In hindsight, perhaps the scale of that “mountains” matte painting itself is fine, but the size of the beaming down crew against it has been misjudged…

Dennis,

Very nice review. As usual, your byline was enough to catch my attention. A word about LIS’s “The Great Vegetable Rebellion”.

It has always been to the credit of the crew and cast in that episode that they actually knew at the moment just how bad that episode was. This is most clearly evident in the second act.

At the moment when Stanley Adams (the Carrot King and our beloved Cyrano Jones) is making his most threatening demands, it was impossible for Mark Goddard (Major West) to hold character. You can actually seen him ducking behind the women for cover his laugh. According to Goddard, no about a editing could save that take.

Dennis, you sure drew the short stick by getting this one, but you made the best of it. Good review!

The funniest thing about your review is that no one seems to get that your entire premise for the review is to be as flip as ever by choosing this episode to review “straight” and by your hilariously deadpan synopsis — casually relating the most absurd plot points.

Brilliant!

Personally, as much as I love Star Trek (esp. TOS) I enjoy poking a little fun at it. I’ve had 40+ years of taking it seriously!

Greetings,

I believe that “Spock’s Brain” may be the only TOS episode when a rear-projection system was utilized to display an active star field on the main view screen.

#9 Redshirt: I think I’d take Spock’s Brain over VOY’s Threshold any day.

Wait! Wait! Wait! Spock’s Brain is a joke! David Gerold, writer of Tribbles even says so (somewhere) He was pissed at Gene and wrote it as a joke. He did not think it would be made. Lots of scripts weren’t made. Gene made it on a dare. It really is a JOKE! For god’s sakes, email David Gerold!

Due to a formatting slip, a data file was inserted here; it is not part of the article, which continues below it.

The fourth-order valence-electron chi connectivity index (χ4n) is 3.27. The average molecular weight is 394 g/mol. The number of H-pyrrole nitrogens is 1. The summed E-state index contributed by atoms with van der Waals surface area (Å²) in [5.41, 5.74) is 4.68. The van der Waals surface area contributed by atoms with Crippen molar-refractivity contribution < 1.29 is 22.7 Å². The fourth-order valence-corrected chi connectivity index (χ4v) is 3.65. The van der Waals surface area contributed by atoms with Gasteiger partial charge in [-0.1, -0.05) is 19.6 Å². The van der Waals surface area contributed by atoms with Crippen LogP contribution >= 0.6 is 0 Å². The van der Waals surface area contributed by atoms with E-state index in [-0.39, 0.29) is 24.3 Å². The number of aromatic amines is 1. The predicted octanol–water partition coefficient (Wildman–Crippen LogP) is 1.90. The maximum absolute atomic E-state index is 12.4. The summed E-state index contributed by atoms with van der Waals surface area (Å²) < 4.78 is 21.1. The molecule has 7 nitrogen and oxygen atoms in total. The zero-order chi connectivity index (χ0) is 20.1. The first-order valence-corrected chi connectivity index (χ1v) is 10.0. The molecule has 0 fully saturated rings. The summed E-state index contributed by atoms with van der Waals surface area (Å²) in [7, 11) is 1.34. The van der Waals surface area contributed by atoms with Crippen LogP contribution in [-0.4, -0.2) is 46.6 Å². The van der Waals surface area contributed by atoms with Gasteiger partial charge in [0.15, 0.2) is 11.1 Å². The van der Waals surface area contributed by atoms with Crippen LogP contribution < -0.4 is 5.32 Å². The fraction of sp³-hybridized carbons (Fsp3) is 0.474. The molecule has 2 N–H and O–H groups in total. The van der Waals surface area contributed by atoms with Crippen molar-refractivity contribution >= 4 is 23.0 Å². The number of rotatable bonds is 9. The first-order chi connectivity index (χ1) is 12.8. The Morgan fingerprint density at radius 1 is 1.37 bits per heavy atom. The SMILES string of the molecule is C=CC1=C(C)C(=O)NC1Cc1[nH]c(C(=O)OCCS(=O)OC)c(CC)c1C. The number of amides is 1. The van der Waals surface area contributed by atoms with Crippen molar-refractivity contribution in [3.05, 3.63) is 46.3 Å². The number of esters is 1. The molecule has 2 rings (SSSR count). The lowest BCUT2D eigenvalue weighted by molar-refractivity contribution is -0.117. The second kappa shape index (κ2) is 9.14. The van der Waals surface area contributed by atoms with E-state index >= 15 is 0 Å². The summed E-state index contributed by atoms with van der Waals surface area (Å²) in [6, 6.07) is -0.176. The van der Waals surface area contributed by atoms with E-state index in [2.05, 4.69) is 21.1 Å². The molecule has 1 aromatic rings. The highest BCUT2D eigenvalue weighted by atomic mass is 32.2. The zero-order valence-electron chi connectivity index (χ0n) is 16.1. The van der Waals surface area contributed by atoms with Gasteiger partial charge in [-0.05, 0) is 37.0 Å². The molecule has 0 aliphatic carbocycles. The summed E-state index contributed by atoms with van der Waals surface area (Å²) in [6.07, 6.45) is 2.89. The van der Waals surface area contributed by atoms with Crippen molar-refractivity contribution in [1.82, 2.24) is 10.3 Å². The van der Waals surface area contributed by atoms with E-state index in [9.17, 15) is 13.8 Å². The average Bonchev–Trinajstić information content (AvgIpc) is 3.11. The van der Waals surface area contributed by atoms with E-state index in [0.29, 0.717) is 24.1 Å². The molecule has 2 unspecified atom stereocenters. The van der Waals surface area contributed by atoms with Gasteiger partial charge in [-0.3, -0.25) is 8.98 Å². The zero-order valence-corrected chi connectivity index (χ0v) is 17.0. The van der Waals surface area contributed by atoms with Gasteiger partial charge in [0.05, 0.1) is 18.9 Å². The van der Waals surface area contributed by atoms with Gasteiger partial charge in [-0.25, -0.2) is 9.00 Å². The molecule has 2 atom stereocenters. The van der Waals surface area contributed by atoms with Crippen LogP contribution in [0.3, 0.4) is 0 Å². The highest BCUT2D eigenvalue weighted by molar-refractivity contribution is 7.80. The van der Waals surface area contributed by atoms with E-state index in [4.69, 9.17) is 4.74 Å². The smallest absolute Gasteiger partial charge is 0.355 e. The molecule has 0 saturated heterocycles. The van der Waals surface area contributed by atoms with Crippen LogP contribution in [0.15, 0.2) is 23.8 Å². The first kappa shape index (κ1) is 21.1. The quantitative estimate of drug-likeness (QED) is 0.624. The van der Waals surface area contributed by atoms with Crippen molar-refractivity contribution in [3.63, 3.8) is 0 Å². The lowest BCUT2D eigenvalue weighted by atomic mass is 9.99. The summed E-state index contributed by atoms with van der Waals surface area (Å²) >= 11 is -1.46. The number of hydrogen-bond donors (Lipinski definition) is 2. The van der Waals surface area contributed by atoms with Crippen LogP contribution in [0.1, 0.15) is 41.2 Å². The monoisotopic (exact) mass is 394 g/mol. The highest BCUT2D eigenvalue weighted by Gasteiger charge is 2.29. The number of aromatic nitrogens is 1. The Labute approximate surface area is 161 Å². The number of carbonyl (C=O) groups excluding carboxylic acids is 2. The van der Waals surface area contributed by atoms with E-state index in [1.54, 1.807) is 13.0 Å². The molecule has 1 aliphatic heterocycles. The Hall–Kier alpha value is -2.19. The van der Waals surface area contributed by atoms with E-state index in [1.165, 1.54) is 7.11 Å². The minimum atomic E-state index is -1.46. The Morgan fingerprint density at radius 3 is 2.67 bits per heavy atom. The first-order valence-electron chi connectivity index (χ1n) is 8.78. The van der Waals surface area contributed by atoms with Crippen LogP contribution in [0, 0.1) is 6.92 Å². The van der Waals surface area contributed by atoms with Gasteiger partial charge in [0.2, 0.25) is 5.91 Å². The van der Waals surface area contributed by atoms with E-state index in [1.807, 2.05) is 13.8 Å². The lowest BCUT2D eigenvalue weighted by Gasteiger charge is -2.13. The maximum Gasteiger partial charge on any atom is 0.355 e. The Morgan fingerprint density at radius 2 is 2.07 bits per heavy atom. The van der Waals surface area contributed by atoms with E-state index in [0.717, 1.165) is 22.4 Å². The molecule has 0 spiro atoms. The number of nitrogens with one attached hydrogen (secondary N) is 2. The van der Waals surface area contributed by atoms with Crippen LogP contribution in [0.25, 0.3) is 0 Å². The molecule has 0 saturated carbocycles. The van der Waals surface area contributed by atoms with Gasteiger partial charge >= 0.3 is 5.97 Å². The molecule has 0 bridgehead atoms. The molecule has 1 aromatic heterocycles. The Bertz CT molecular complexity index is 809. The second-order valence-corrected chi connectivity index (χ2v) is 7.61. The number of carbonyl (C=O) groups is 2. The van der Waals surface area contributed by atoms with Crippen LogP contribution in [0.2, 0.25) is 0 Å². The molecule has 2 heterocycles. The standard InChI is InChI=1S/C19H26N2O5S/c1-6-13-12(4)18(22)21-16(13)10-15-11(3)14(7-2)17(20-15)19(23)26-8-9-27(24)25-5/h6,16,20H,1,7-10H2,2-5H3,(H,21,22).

The space hippies episode was far worse. At least this is fun. Still better than any of the worst episodes of TNG.

Lord Garth Formerly of Izar

Nice review from our beloved crumodgeon as usual. Although I and many of my fellow posters seem to love the episode for the pure dumb fun of it
I am not as old as most of you decrepit bastards so I didn’t see the Original SNL first run, but I did grow up with the reruns. and much like Spock’s Brain and Bad Theater with Leonard Pinth Garnell, even the lamest episode of Original SNL was leaps and bounds superior to anything The Next Genie or Voyager came up with. That Original Not ready For Primetime cast was infinately funnier than any of the other incarnations of SNL. In fact much like Star Trek, SNL has not really been any damn good since the early 90’s. (Although the gut who does MacGruder is very talanted and the other who does Al Pacino and Vincent Price is a genious)

Bwaahahaha… nice review Dennis. I imagined Dan Aykroyd’s best character voice while reading it. lol! :D